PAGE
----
Numerous talks were given on the above themes by staff and students, with exhibitor stalls from the following companies, demonstrating technologies in Visualisation, Augmented and Virtual Reality, and internal stalls from the University of Glasgow:
Canon Medical Research Europe Ltd
Glasgow School of Art
University of Glasgow stalls:
CSPE VR/AR Lab
Learning Enhancement and Academic Development Service (LEADS) and Glasgow University’s Teaching Tips Online (GUSTTO)
Library, Archives and IT
Peer Support Programme and Counselling & Psychological Services (CAPS)
The Royal College of Physicians and Surgeons of Glasgow is taking part in an exciting event during British Science Week, in collaboration with the University of Glasgow’s Anatomy Facility, and Glasgow Science Centre. On 16th March, Visualising Medical Heritage and Innovation – Meet the Expertswill show how visualisation techniques such as 3D photography, 2D VR models, gaming and animation, can unlock the stories of scientific innovation, the evolution of medical and surgical care, and the latest advances in anatomy teaching.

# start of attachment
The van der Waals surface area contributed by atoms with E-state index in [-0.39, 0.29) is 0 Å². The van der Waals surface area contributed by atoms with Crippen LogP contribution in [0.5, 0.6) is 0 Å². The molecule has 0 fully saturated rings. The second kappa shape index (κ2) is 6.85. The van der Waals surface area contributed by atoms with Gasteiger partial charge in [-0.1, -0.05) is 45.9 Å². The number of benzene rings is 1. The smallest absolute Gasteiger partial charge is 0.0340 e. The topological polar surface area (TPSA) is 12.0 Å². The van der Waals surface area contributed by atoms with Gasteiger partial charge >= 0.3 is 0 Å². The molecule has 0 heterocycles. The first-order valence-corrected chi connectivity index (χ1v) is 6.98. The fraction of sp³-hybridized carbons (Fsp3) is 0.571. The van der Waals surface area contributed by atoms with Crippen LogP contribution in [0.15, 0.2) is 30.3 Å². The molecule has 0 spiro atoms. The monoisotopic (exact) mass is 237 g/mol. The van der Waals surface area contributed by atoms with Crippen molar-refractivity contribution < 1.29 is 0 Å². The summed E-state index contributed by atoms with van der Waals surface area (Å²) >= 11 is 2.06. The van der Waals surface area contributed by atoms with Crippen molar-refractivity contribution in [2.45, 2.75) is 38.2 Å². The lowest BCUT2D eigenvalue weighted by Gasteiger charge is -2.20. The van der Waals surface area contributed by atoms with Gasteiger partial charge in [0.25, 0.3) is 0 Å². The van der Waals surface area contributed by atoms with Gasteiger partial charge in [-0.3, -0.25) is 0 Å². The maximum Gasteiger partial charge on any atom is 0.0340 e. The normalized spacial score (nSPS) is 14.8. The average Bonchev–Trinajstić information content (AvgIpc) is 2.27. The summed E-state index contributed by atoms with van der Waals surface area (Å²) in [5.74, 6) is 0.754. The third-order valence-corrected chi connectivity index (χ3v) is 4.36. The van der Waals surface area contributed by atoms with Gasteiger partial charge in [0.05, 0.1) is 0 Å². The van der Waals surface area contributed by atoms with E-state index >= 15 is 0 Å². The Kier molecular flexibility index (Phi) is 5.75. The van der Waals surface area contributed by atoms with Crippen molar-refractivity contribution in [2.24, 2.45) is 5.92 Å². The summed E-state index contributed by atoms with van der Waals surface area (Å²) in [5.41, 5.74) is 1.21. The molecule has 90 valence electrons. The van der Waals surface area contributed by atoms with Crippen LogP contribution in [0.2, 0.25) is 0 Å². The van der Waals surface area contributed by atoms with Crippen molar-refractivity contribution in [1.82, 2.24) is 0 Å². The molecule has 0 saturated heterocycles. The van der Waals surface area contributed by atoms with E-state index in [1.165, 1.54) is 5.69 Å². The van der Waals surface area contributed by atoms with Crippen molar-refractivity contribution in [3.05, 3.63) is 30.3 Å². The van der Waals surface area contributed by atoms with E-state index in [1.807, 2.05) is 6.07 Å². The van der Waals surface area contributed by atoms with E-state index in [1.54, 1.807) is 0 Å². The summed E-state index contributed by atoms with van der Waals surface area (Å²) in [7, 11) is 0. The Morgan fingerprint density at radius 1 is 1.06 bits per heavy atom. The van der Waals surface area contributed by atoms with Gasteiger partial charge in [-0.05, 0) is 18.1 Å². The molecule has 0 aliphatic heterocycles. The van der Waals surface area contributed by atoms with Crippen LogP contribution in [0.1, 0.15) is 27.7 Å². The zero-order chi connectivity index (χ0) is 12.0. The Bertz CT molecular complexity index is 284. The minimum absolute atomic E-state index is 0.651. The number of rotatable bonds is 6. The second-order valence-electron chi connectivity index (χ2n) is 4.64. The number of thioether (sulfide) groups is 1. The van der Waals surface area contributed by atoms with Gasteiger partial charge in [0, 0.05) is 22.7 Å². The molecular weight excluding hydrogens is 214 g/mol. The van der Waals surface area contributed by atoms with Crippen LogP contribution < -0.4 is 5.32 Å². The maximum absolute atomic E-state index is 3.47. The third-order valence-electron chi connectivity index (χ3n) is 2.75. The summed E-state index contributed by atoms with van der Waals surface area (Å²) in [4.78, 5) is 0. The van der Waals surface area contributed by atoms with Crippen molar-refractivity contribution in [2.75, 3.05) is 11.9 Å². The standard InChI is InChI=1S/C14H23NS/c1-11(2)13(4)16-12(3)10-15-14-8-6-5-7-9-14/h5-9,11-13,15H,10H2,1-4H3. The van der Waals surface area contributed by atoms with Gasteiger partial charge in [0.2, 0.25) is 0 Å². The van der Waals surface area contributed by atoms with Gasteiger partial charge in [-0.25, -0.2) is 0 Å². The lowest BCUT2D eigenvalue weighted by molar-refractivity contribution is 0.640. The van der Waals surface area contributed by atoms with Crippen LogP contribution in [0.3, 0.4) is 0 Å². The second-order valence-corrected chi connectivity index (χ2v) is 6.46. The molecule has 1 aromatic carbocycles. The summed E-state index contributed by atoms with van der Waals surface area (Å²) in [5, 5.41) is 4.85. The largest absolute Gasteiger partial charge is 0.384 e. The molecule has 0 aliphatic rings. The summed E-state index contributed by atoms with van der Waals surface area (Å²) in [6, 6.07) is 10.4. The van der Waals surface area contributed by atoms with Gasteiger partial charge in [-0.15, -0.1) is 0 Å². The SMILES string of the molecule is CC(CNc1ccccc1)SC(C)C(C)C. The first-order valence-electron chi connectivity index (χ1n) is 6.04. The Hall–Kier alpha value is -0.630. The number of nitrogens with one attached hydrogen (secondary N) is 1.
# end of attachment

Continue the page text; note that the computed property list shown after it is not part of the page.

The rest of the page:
The event will celebrate Glasgow’s rich medical heritage through world-famous figures such as Joseph Lister and David Livingstone, and point the way to the latest innovations in surgical care. We will also show how medical heritage can be visualised using unexpected raw materials such as paper and poetry. The six stalls present on the day will take you on a journey from the state of medicine and surgery hundreds of years ago, to the exciting new technologies used today to save lives. Come and talk to medical historians, artists, surgeons, and anatomists to discover the innovations that have shaped the healthcare practice as we know it.
This event will take place at the Glasgow Science Centre from 10:00-12:00 on the 16th March 2018 and we are expecting a big, broad audience, including school children.